India has released a new framework that is expected to bring down the cost of electricity while helping the discoms planning to purchase power in advance. Overall, the move is expected to benefit power generating companies and bring down some burden of electricity cost on the consumers.
According to a Reuters report, over half of India's 135 coal-powered power plants are left with less than three days of stock, contradicting the government's assurances that there is enough power.
The report added India's power shortfall in the first week of October was 21 times more than the deficit in the same period in 2020. And, over four times more than the deficit recorded in 2019. Before now, power shortages have been largely restricted to Jammu and Kashmir.
Indian states suffer power cuts as coal shortage worsens
India's north Indian states have suffered electricity cuts and may continue to face shortages because of a lack of coal, Reuters reported. States of Jharkhand, Bihar, and Rajasthan were among the worst affected, the report mentioned. The industrial states like Gujarat and Haryana have also been through some shortages this week as did some parts of Uttar Pradesh, the state expecting elections soon.
Coal shortage: Government gets into action
China orders coal mines to increase production
China, suffering from an acute shortage of energy, has ordered its coal mines to ramp up production to ease the crisis and balance power demand with its efforts to tackle the climate crisis. Inner Mongolia, which is China's second-largest coal-producing province, has ordered its 72 mines to boost production by nearly 100 million metric tons. The order was to take effect immediately, a CNN report said.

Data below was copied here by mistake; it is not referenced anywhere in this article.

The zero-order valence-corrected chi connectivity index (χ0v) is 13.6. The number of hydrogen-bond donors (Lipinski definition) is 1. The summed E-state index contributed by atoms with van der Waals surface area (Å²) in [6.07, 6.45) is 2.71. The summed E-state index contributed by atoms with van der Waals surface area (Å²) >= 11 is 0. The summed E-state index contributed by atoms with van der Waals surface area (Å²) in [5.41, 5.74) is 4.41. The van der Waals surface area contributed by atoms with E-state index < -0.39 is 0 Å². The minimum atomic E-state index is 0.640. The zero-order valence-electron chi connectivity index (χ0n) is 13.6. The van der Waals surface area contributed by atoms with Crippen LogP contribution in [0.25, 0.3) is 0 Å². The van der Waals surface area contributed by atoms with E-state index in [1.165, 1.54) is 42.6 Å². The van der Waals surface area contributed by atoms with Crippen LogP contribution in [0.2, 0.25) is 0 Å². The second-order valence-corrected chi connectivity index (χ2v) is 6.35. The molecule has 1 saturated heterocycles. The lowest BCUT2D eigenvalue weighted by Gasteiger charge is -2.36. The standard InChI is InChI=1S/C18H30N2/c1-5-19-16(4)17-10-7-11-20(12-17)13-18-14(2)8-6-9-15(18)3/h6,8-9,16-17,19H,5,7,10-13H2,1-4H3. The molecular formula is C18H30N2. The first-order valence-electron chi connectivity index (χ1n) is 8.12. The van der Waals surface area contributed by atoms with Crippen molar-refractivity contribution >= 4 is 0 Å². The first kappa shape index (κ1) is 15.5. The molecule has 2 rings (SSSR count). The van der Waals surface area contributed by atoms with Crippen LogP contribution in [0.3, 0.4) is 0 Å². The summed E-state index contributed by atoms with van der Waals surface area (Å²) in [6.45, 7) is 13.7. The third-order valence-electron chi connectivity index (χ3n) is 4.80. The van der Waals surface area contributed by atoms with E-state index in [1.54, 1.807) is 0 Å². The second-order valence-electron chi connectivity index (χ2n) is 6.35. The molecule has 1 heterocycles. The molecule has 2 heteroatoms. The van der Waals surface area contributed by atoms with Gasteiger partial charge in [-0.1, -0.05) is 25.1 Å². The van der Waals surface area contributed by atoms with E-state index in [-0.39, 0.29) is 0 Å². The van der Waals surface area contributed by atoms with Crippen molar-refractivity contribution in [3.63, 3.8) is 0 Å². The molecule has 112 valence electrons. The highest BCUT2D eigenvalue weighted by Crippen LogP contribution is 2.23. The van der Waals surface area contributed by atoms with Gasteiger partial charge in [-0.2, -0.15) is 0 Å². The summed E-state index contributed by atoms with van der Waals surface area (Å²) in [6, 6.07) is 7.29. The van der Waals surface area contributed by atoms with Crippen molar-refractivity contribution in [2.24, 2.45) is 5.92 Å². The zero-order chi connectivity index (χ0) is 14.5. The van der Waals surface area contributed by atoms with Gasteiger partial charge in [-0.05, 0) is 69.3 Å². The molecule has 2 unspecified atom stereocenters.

C. Market snapshot
Norbert Rücker of Julius Baer said the risks in natural gas markets are disproportionately priced. "The turmoil on natural gas markets raises questions. Indeed, the higher prices send a correct message to ration demand and raise supply, but we cannot ignore that the ferocious dynamics likely include a fair share of sentiment excesses. Indeed, things could get worse with a cold winter, but things could also improve with a mild winter. We consider the risks to be disproportionally priced," he said in a note.